Based on a Russian fairy tale, The Bear and The Nightingale by Katherine Arden is an interesting, multi-genre novel that kept me engaged. The book is about a Russian man named Pyotr who is a minor nobility from the middle of nowhere. He has a small village he looks over, and that includes his own family. But when his wife, weak with cold and hunger during Russia’s long winter, says she is going to have a daughter who will have witch powers like the her own mother, Pyotr wants her to get rid of the child and spare herself from dying in childbirth. The wife refuses, and so Vasya is born and the wife dies.
When Vasya is a small girl, Pyotr remarries to a devout Christian woman from Moscow who sees demons. The only place Anna doesn’t see them is in churches, but her pleas to be sent to a convent are ignored and she’s given to Pyotr, whose remote village deep in the forest will keep Anna from embarrassing her noble family. In Pyotr’s village, people both leave offerings to small demons who protect the village and attend church. But Anna brings a new priest to Pyotr’s village who makes the villagers fear God, a God who will burn them alive if they praise anything other than Him. Neglected, the small demons cannot protect the village anymore. A deep freeze settles in, crops won’t grow, the horses are struggling. And the Bear, a terrorizing demon that slumbers when the spirits are admired, is beginning to wake up. He will bring the end of life to the village. But the Bear has a brother whose role as Death can’t be ignored, but may provide unexpected help.
Katherine Arden’s novel is often described as a young adult reading level, but I disagree. Readers need to have some knowledge of Russian history and naming conventions, and Russian words are used throughout (there’s a glossary at the end). On a sentence-level, the writing feels more adult than juvenile. At one of our book club meetings, we discussed how frightening the novel could be when the dead begin to rise and eat people. I know I was scared; all I could picture were the gruesome images by Stephen Gammell that accompany the Scary Story book series by Alvin Schwartz.
It’s also hard to say, “This is only a fairy tale rewriting.” The frightening section was more akin to horror novels I’ve enjoyed. This is also a coming-of-age story (likely why The Bear and The Nightingale are dubbed YA by some readers), and we get a historical fiction setting. Any book that blends genres and is well-written is often a winner for me, because it’s a clever writer who can borrow from the best of multiple genres and craft something new. Arden is a strong writer who plots beautifully, making connections across the novel and crafting vivid frozen settings in a dark, demon-filled forest. I didn’t trust any character fully, and there are no clean good/evil divides in Arden’s novel, a factor that kept me reading because I couldn’t gauge how a character would react in a situation.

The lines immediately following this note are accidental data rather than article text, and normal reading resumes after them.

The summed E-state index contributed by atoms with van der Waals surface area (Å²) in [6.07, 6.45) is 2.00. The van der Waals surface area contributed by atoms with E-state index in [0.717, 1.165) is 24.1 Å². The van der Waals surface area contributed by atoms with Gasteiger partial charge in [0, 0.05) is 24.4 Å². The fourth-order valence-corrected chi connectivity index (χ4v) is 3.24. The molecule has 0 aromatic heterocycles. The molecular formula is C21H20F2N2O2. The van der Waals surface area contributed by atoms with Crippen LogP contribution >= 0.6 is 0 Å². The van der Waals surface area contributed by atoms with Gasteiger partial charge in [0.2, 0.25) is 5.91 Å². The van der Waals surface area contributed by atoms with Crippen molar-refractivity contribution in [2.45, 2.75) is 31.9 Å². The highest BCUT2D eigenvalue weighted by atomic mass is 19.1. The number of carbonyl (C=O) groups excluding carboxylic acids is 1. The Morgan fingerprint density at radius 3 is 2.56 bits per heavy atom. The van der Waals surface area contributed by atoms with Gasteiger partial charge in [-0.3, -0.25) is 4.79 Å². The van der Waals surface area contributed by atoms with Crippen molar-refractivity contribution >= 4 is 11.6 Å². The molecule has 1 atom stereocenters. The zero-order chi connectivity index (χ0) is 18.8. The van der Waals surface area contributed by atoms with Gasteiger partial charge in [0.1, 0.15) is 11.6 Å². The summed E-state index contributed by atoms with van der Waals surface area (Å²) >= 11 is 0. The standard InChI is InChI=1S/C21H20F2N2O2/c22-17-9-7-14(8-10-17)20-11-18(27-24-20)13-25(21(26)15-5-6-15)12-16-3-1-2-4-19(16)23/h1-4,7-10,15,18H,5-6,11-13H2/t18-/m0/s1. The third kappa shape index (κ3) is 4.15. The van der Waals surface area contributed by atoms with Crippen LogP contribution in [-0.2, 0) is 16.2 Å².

Contemporary novels that are set in real history may get the modern treatment: more liberated characters, diversity, and ignoring conventions. Arden avoids that. Yes, Vasya is weird compared to other girls who wish for a good marriage or a life at a convent, but Vasya also isn’t a modern feminist pushing against culture. She wants to live her own way, true, but there are no impassioned speeches in the style of Katniss Everdeen, and there aren’t hoards of girls who follow her liberated lead. Arden’s intentional choice makes the novel feel grounded in history while allowing readers to hope Vasya can find her place.
While The Bear and The Nightingale is the first book in a trilogy, you can easily stop when you’re done. It has a satisfactory conclusion, but for those who are curious, they can read on.